Chinese investors target Zim lithium mines

25 Mar, 2022 - 00:03 0 Views
Chinese investors target Zim lithium mines Lithium

eBusiness Weekly

Tapiwanashe Mangwiro

Three Chinese energy companies have snapped up controlling stake in Zimbabwean lithium mines in the past four months, as China, the world’s biggest and fastest Electric Vehicles (EV) market, increasingly gravitates towards Africa to diversify the supply of lithium.

The mineral is one of the most sought after commodity used in the booming manufacture of EVs.

Chengxin Lithium Group opened up the spate of acquisitions last November with the attainment of a 51 percent interest in Max Mind Investments’ Sabi Star Lithium Mine in eastern Zimbabwe at a cost of US$77m.

Chengxin Lithium at the time told African Business that the investment in Zimbabwe, “an attractive investment destination for Chinese new energy companies’ will increase the leading lithium compound producer’s lithium resource reserve, guarantee the company with resource supply for capacity expansion, especially abroad, and further enhance its competitiveness in the industry of lithium new energy material.

Max Mind owns 40 mining claims of rare metal ore blocks in Zimbabwe, with a total surface of 2,637 hectares. Five of them have a total ore resource of 6.883m tonnes while the remaining 35 mining claims are in exploration and at the early work stage.

Lithium-ion battery producer Zhejian Huayou Cobalt followed in December by purchasing an 87 percent stake in Zimbabwe’s Arcadia Lithium Project for US$528m from Australia’s Prospect Resources.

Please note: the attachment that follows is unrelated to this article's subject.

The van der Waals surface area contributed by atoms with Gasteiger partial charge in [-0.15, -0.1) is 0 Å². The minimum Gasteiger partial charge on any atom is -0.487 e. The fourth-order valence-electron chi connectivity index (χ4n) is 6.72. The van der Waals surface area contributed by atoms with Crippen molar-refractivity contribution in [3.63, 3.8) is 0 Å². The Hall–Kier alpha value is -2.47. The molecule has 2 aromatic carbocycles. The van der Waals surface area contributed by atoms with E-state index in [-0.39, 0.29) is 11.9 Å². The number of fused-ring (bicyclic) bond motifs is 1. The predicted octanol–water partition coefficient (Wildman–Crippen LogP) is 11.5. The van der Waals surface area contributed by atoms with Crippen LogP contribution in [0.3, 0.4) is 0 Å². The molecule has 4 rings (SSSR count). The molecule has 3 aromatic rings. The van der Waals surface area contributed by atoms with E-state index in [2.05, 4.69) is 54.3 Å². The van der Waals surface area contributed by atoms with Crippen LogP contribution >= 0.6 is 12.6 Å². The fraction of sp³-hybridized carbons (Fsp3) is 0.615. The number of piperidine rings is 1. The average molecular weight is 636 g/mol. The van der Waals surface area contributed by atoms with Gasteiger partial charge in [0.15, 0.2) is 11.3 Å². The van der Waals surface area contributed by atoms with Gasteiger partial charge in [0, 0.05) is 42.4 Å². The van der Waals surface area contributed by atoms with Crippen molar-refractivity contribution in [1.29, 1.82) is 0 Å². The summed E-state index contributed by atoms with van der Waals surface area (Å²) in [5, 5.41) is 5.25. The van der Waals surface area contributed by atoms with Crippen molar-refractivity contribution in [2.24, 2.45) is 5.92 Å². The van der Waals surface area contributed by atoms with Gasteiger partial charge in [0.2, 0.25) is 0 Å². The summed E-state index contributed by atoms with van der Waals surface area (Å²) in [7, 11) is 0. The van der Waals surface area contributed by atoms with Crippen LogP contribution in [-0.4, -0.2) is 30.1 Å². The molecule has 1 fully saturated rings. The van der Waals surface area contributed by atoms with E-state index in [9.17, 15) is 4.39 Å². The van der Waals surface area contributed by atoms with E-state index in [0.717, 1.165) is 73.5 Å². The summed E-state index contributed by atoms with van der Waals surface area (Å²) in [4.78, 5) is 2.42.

On February 8, the Sinomine Resource Group announced that it had shelled out US$180m to acquire 100 percent of African Metals Management Services and Southern African Metals and Minerals, which jointly own 74 percent of Bikita Minerals.

Zimbabwe possesses Africa’s largest lithium reserves and the fifth largest globally but the resource has remained largely untapped due to a lack of investment.

Lithium has become a vital raw material required in the transition to a green economy.

Lithium ion batteries are commonly utilised in EV manufacturing and in electric devices or solar panels to store excess solar energy.

Battery metal specialists say the drive for clean technology initiatives and off-grid power storage has created an enormous demand for lithium batteries and electric vehicles in recent years. Demand is expected to accelerate rapidly.

Analysts say the deals provide precious opportunities for Zimbabwe to get involved in the crucial value chain matrix of lithium battery industries not only for the EV industry, but for other renewable energy projects that also need huge energy storage facilities.

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